NDP fired one candidate for anti-Israel comment, allows another to remain

rowlinson 1

NDP candidate Morgan Wheeler was immediately fired after the Conservatives exposed his anti-Israel posting:

Earlier today, Brad Lavigne, an NDP campaign adviser, said Wheeldon’s position as reflected by the Facebook post didn’t reflect the party’s position.

“Our position on the conflict in the Middle East is clear, as Tom Mulcair expressed clearly in the debate. Mr. Wheeldon’s comments are not in line with that policy and he is no longer our candidate,” he said. 

“We were made aware of some information that had not previously been disclosed. When we approached Mr. Wheeldon with this information, he submitted his resignation.” (see here)

Yet the NDP have allowed Matthew Rowlinson to remain:

rowlinson

To Thomas Mulcair, not all Israel-haters are equal.

Advertisements

Power and Politics producer responds to my CBC Ombudsman complaint on Terry Milewski using term “tar baby”

milewski

Received today in response to my complaint filed (see here) July 26:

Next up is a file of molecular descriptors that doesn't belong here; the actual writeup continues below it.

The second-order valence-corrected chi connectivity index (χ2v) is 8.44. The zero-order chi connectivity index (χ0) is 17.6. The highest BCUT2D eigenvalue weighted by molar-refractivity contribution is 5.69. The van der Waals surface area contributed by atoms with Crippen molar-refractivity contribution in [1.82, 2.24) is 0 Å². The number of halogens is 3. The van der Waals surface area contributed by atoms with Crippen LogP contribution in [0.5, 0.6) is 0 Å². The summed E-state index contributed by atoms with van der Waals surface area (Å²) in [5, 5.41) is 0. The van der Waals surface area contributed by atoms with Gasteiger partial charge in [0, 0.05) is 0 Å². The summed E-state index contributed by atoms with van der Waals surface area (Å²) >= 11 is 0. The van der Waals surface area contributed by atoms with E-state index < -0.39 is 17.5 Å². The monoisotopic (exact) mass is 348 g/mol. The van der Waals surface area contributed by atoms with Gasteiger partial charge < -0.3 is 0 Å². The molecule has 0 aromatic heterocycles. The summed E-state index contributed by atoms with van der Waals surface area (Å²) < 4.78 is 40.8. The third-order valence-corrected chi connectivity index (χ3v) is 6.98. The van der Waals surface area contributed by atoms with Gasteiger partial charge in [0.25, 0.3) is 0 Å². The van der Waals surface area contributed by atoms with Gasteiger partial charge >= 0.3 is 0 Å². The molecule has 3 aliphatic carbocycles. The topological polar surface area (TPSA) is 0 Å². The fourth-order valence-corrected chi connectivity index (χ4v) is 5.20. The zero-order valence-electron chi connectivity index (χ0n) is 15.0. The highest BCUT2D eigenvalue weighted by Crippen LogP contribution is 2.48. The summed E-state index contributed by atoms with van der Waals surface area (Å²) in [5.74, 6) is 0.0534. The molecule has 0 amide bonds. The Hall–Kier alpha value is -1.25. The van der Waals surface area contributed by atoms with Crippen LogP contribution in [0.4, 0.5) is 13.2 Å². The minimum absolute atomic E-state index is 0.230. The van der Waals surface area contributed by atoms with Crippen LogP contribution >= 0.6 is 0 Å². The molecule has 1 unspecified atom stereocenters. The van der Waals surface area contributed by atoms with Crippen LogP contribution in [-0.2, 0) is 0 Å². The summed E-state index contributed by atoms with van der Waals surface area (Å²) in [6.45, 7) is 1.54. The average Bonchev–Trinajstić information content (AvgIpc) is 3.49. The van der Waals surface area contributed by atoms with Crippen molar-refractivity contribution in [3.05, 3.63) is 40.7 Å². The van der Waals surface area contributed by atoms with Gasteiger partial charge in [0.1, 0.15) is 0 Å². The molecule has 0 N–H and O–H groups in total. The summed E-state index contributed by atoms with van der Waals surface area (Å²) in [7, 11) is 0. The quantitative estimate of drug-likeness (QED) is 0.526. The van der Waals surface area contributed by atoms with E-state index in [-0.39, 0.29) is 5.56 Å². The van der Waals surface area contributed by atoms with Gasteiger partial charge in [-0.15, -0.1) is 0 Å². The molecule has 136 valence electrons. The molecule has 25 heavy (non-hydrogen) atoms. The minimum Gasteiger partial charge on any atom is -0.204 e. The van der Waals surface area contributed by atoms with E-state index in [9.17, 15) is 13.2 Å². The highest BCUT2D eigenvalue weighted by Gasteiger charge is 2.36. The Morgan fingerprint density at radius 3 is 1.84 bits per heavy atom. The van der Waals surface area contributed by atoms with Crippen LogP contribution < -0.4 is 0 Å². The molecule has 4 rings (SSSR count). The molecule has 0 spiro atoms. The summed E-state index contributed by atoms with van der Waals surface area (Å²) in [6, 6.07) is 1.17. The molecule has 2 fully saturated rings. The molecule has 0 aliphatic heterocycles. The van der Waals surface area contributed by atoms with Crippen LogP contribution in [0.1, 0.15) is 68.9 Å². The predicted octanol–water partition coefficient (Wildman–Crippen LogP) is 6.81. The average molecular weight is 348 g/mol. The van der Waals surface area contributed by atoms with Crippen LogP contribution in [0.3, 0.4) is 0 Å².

Dear Mr. Skoreyko,

Thank you for your letter of July 26 to the CBC Ombudsman regarding an “offensive” term you heard on a recent edition of Power and Politics.  As the executive producer of the program I can tell you that your feedback is important and appreciated.

You wrote that CBC News Senior Correspondent Terry Milewski used the term “tar baby” during an interview on the July 24 edition of the program to describe the problem posed to Prime Minister Stephen Harper by the continuing Senate controversies. You pointed out that in a six-year-old review CBC’s Ombudsman had concluded that while “tar baby” was current in some communities 50 years ago, it “can now easily be viewed as archaic and offensive to many”.

It is a particularly evocative term especially for anyone who grew up with Joel Chandler Harris’s Uncle Remus children’s stories where it referred to a doll made of tar and turpentine used to trap Br’er Rabbit. But despite its literary provenance, the term has been interpreted by some as having negative racial connotations.

While from the context in which it was used, Mr. Milewski’s meaning is abundantly clear, still because it can be misinterpreted, it is our practice to avoid using the term. And while it is not something found these days in printed or scripted stories, live television does not benefit from the reflection they afford. On occasion, even the most seasoned television journalists use words that might be better chosen.

I have spoken with Mr. Milewski and reminded him of CBC practice regarding this term.

Thank you for your comments.

Sincerely,

Amy Castle
Executive Producer, Power and Politics
CBC News Network

%d bloggers like this: